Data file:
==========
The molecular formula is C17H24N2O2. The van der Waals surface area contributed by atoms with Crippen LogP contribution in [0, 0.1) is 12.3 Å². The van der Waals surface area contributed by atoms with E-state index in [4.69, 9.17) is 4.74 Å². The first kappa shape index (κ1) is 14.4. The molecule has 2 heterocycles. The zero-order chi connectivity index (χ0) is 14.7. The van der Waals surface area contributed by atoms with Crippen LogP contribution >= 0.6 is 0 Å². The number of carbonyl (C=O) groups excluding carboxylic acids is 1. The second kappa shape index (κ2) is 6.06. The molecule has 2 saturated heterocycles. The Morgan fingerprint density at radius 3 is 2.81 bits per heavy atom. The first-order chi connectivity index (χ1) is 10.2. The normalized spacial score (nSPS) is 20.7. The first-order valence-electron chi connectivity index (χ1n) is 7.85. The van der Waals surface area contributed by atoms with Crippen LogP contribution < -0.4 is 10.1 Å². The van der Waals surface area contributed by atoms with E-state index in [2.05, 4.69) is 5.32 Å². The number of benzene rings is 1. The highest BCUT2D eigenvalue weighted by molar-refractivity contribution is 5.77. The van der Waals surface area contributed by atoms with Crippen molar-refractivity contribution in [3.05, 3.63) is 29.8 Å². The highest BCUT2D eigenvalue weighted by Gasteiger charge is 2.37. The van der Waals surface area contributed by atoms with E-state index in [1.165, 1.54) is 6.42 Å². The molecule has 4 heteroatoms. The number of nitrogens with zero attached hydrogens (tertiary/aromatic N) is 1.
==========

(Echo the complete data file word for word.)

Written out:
The molecular formula is C17H24N2O2. The van der Waals surface area contributed by atoms with Crippen LogP contribution in [0, 0.1) is 12.3 Å². The van der Waals surface area contributed by atoms with E-state index in [4.69, 9.17) is 4.74 Å². The first kappa shape index (κ1) is 14.4. The molecule has 2 heterocycles. The zero-order chi connectivity index (χ0) is 14.7. The van der Waals surface area contributed by atoms with Crippen LogP contribution >= 0.6 is 0 Å². The number of carbonyl (C=O) groups excluding carboxylic acids is 1. The second kappa shape index (κ2) is 6.06. The molecule has 2 saturated heterocycles. The Morgan fingerprint density at radius 3 is 2.81 bits per heavy atom. The first-order chi connectivity index (χ1) is 10.2. The normalized spacial score (nSPS) is 20.7. The first-order valence-electron chi connectivity index (χ1n) is 7.85. The van der Waals surface area contributed by atoms with Crippen LogP contribution < -0.4 is 10.1 Å². The van der Waals surface area contributed by atoms with E-state index in [2.05, 4.69) is 5.32 Å². The number of benzene rings is 1. The highest BCUT2D eigenvalue weighted by molar-refractivity contribution is 5.77. The van der Waals surface area contributed by atoms with Crippen molar-refractivity contribution in [3.05, 3.63) is 29.8 Å². The highest BCUT2D eigenvalue weighted by Gasteiger charge is 2.37. The van der Waals surface area contributed by atoms with E-state index in [1.165, 1.54) is 6.42 Å². The molecule has 4 heteroatoms. The number of nitrogens with zero attached hydrogens (tertiary/aromatic N) is 1.